The wet weather that has nearly drowned west central Missouri over the past six weeks is much more than an annoyance. Gov. Jay Nixon’s declaration of a state of emergency makes that point clear, but the impact of all of that rain is being felt on many fronts.
Brent Carpenter, agricultural business specialist with the University of Missouri Extension Service in Pettis County, said the soggy start to the summer has brought back memories of 1993, “the year it never stopped raining.” The abundance of rain and the resulting saturated soil means no field work has been possible, and that is pushing back planting to the point that “some fields will not get planted.”
“It’s not going to be a good crop year,” Carpenter said. “We need it to stop and the sun to come out or it could be a really serious loss.”
In the case of wheat, he said, “A lot of fields won’t be good even if (farmers) can combine it” due to moisture-enhanced molds and disease. Carpenter believes most of the corn fields in Pettis County were planted.
“If it would dry out, we may have a reasonable corn crop but (farmers) spent a lot of money on fertilizer that has leeched out,” he said, adding that he fears corn rot could settle in as rains continue.
Typically by this point in the year more than 80 percent of soybeans have been planted, “but right now we’re sitting at less than a third and it is getting late fast,” Carpenter said. “There are just not enough growing days left to make a good soybean crop. If it dried out now and everyone planted tomorrow, we’re still looking at 20 percent to 25 percent less yield.”
The wet weather is affecting more than crops. Livestock could be developing hoof issues due to constantly standing in wet fields and internal parasites from consuming damp forage. All of this stands in stark contrast to the 2014 growing season.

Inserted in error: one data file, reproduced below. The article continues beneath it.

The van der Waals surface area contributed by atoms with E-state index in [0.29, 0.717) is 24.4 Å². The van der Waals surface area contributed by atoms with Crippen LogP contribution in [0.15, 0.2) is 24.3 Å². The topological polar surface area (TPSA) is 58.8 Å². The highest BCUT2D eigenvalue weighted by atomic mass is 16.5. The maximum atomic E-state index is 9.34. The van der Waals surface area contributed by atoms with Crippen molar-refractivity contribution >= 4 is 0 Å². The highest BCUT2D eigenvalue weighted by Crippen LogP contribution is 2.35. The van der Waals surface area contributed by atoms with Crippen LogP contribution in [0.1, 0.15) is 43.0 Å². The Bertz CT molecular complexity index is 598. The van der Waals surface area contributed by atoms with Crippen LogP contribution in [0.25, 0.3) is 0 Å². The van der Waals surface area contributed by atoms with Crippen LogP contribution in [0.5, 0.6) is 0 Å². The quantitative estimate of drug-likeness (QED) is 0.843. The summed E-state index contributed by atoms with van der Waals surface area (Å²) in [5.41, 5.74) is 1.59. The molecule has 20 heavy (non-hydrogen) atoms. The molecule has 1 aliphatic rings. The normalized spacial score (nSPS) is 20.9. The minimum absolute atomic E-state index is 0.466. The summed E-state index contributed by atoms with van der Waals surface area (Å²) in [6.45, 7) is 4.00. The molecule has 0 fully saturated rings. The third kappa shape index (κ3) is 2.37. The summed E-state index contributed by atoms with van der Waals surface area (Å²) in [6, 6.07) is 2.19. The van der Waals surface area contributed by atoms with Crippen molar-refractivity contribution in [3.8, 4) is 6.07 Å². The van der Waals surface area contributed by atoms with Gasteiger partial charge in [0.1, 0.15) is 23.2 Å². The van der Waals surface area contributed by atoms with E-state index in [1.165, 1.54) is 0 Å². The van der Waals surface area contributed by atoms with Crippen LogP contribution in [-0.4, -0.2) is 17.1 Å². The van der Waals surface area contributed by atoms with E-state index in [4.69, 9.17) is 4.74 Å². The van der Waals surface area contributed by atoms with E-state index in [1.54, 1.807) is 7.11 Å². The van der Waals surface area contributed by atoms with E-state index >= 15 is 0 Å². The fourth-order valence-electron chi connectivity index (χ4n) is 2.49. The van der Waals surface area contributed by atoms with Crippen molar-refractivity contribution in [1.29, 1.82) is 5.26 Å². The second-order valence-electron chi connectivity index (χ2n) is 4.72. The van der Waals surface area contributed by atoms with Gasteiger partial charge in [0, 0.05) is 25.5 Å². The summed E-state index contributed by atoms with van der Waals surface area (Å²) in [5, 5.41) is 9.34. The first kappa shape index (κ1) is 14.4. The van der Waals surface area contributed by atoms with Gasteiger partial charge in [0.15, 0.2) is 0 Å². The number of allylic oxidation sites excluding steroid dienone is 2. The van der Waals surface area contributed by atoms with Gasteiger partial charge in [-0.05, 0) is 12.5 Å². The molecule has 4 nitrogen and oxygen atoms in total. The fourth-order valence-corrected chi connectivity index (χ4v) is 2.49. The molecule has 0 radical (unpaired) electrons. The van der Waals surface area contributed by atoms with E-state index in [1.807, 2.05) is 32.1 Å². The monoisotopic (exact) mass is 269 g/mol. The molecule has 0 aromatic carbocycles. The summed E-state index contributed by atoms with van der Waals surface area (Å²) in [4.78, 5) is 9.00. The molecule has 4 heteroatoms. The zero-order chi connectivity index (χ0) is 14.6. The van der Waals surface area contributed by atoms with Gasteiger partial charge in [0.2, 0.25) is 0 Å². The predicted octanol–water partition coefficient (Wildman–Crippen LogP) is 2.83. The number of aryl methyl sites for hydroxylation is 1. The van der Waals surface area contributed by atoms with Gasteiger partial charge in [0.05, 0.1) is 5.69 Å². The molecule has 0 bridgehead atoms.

“Last year we had a bumper crop. We obliterated the old corn record,” Carpenter said. “Now we are looking at less-than-average (yields) and farmers are dealing with prices that are at or below the price of production. … That’s going to have an impact.”
In the city, Sedalia Public Works Director Bill Beck said rain has reduced his team’s ability to start and complete an array of projects. Beck and Streets Superintendent Jeff McKinney said concrete work has been reduced by 50 percent, as have the asphalt, street maintenance and pot hole programs. Mowing and tree trimming also have been significantly reduced.
“One of the tough things is we do a lot of chip and seal as (road) maintenance,” Beck said. “Generally it is hot enough about now to do that and we do it until the hot weather is gone. Some of that work just won’t get done this year,” due to the delays.
When there are a few dry days, city crews focus on mowing duties before shifting to road maintenance.
Like Beck, Jud Kindle is hoping to have more than a few dry days strung together. As general manager for the Sedalia Bombers baseball team, Kindle saw a home stand that included five games get washed away by rain.
“Where it hurts the most is the pitching staff,” Kindle said. “We bring in enough pitchers to get us through 44 nine-inning ballgames stretched out over a two-month period, and now we’re going to have to get 44 games in a month and a half – a lot of double-headers. We’re definitely going to have to go out and get a couple more arms to make it work, and it is hard to find arms at this point in the summer.”
Jared Leighton, meteorologist with the National Weather Service at Pleasant Hill, said the recent precipitation will continue to pose problems in the short term.
“The rain we have received so far has saturated the ground enough and the rivers are swollen enough that even a small amount of rain can become a pretty high-impact event,” he said. “Also complicating this is the amount of moisture in the atmosphere over (central Missouri) is high. When you combine that saturated soil with a very efficient rain-making process in the atmosphere, it could lead to (flooding).”
Looking forward, Leighton said the heavy and seemingly nonstop precipitation patterns are not expected to persist through the summer. That is at least mildly comforting to Carpenter.
“We’re going to need a lot of sun and breezy days to get out of this,” he said. “You’re talking about 10 days before getting into the field – that is putting us near the first of July and that is too late.
“It’s sort of like the drought, you don’t know how long it is going to last,” Carpenter continued. “You’d know how to react and how to manage your business if you knew when it was going to end, but we don’t have that option. It’s going to be a lean year for farmers.”